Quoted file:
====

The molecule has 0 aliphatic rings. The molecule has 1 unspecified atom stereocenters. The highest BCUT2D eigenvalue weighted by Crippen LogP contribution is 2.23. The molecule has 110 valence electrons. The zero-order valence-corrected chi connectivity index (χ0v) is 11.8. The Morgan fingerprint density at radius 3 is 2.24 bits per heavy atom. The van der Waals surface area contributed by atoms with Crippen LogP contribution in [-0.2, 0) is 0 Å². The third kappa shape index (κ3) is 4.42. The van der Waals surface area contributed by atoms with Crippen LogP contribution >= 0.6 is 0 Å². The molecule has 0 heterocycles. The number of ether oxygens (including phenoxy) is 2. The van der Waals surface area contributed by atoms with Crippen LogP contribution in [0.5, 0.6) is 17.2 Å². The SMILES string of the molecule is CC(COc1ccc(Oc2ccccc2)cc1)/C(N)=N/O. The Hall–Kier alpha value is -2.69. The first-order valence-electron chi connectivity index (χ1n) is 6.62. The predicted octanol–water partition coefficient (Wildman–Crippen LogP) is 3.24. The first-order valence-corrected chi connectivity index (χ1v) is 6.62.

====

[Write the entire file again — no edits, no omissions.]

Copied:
The molecule has 0 aliphatic rings. The molecule has 1 unspecified atom stereocenters. The highest BCUT2D eigenvalue weighted by Crippen LogP contribution is 2.23. The molecule has 110 valence electrons. The zero-order valence-corrected chi connectivity index (χ0v) is 11.8. The Morgan fingerprint density at radius 3 is 2.24 bits per heavy atom. The van der Waals surface area contributed by atoms with Crippen LogP contribution in [-0.2, 0) is 0 Å². The third kappa shape index (κ3) is 4.42. The van der Waals surface area contributed by atoms with Crippen LogP contribution >= 0.6 is 0 Å². The molecule has 0 heterocycles. The number of ether oxygens (including phenoxy) is 2. The van der Waals surface area contributed by atoms with Crippen LogP contribution in [0.5, 0.6) is 17.2 Å². The SMILES string of the molecule is CC(COc1ccc(Oc2ccccc2)cc1)/C(N)=N/O. The Hall–Kier alpha value is -2.69. The first-order valence-electron chi connectivity index (χ1n) is 6.62. The predicted octanol–water partition coefficient (Wildman–Crippen LogP) is 3.24. The first-order valence-corrected chi connectivity index (χ1v) is 6.62.